Okay, the old adage, “two is one, one is none” is a nice sentiment, but obviously you can’t pack two of every piece of gear with you into the field. Sometimes things will go wrong and gear will fail, but those are the things great hunting stories are made of. Of course, the best hunting stories are when you can overcome those setbacks and stay out there chasing your prey. Because of Murphey and his incessant law, I believe at least a few key pieces of backup gear are necessary. These can even be left at the truck since you probably won’t need them, but they’re semi-close just in case.
Archery Hunt: Spare archery release, a few extra arrows (w/ broadheads), D-loop material.
Rifle Hunt: Extra ammo (obviously), basic cleaning tools/supplies.
Camping: Toiletries/First-Aid, Sleeping Pad/Bag (this can be great for a backpacking hunt to crash a night at the truck without unpacking your whole pack...but also helps if your pad springs a leak or bag gets soaked), Duct Tape, Water/Food, batteries.
Hunting: Boots (even a worn-out old pair), calls, knife.
Obviously, add anything to this list that would make you feel more comfortable (or that’s possibly failed you in the past), and load up a bin that just lives in the truck. Even if your gear doesn’t fail, it’s always nice to be the hero who can help get a buddy back in the game.
Maps, Backup Plans, etc.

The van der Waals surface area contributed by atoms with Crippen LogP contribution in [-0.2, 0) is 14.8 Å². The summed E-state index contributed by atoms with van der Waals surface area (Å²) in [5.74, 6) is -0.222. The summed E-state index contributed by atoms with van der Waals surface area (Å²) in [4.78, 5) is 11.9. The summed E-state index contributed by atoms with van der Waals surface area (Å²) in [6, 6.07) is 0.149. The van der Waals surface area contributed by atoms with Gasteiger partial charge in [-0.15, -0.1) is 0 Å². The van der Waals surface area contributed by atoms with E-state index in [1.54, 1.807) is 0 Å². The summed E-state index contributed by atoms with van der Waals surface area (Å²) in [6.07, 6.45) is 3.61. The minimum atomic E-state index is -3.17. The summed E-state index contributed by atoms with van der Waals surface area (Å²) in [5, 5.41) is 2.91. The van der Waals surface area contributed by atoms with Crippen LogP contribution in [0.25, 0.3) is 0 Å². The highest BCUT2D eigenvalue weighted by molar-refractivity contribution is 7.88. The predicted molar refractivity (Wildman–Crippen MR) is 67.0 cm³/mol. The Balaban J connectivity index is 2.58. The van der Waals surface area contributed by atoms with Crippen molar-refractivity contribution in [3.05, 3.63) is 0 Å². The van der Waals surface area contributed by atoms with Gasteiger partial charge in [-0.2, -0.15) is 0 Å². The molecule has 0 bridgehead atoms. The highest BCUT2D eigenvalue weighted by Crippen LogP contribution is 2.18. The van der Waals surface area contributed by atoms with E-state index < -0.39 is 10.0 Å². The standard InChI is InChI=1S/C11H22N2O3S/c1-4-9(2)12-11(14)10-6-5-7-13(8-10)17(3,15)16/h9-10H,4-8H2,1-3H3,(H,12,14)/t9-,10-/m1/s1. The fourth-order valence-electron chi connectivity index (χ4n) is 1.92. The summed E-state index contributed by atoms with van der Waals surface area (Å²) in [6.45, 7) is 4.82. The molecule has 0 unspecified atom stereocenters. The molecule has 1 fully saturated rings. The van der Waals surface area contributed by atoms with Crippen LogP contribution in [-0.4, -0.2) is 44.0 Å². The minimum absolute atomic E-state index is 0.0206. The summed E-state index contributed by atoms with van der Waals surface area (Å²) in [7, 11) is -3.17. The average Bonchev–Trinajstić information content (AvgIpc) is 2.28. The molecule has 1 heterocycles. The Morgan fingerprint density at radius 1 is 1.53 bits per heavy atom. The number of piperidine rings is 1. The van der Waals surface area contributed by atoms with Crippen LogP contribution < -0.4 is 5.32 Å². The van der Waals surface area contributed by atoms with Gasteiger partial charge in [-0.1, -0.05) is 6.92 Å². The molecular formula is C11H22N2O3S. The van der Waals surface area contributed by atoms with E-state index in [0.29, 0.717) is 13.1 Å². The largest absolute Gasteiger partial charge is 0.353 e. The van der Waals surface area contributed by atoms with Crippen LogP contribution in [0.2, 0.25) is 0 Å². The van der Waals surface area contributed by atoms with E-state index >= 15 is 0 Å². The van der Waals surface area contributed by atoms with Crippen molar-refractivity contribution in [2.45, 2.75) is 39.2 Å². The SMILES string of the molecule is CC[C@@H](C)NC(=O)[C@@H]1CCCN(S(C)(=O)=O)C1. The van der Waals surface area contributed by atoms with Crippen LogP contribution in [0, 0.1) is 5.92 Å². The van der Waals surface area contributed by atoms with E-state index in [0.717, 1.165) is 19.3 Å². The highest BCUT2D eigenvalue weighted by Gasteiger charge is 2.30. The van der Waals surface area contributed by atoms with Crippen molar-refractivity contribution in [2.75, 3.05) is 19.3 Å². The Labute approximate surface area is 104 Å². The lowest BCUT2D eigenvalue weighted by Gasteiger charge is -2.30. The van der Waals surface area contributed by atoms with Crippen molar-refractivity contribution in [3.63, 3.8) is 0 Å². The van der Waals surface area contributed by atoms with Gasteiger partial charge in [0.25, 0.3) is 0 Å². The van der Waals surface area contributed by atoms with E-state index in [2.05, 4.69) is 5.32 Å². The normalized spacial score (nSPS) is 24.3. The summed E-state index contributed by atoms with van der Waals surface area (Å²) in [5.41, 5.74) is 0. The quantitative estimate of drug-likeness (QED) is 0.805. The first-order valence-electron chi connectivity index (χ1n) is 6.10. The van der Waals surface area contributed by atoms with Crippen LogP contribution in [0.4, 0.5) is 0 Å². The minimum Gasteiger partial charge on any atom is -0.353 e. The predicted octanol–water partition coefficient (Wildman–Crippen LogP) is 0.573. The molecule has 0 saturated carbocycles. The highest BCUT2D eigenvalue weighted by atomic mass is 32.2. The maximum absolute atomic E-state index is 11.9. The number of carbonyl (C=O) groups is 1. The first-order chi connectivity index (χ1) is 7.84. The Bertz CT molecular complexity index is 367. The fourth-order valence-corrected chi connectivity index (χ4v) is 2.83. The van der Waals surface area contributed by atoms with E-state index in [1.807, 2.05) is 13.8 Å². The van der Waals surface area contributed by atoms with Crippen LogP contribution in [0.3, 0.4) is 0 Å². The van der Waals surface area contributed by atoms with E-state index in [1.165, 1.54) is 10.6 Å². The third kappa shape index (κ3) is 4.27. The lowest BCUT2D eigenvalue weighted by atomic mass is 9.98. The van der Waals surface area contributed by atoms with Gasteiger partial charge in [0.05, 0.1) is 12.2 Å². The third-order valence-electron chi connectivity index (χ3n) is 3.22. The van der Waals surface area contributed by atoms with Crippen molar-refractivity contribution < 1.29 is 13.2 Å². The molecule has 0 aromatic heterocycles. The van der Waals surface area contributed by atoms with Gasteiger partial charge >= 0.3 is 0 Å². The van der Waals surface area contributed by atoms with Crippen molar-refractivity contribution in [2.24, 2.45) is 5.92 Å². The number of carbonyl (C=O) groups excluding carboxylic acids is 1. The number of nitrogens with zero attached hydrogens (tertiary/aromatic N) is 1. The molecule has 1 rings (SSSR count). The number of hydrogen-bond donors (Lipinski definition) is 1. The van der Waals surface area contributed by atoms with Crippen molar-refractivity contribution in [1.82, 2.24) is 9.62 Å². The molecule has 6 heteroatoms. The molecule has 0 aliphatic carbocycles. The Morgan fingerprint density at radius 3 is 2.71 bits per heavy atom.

Now is the time to make sure you have everything you could ever need to navigate the places you plan to be. If you use a GPS or phone app, make sure you’ve downloaded all the areas you think you might ever end up in. Also, print paper backups just in case. This is also a great time to test any satellite communication device you may be using, as deep in the backcountry is no place to find out you can’t contact anyone if you needed to. Basically, anything you need wifi or electricity for, get it all taken care of now so you don’t have to try to remember right before you leave.
The cat is officially out of the bag on physical fitness for hunting: it really helps...a lot. Especially if you’ve been preparing for a physically demanding, mountain-climbing style hunt, you’ve hopefully spent at least the last few months getting into the best shape possible. In the last week before your hunt, you’ll obviously be leery of losing all your progress right before hitting the mountains. Yes, you should still train, but make that last week a very light week. Any serious training program is a continual cycle of breaking your body down, recovering, and breaking it down some more. You want to stay active while allowing your body to do a lot of recovery in that final week. Maybe limit that last week to two workouts, lighten the weights by 10-20%, and hit some moderate cardio. If you’ve been training hard for months, it’ll seem like you’re wimping out...I promise, you’ll be so happy you did once you hit the trail and your body is freshly recovered and ready to tackle anything you put in front of it.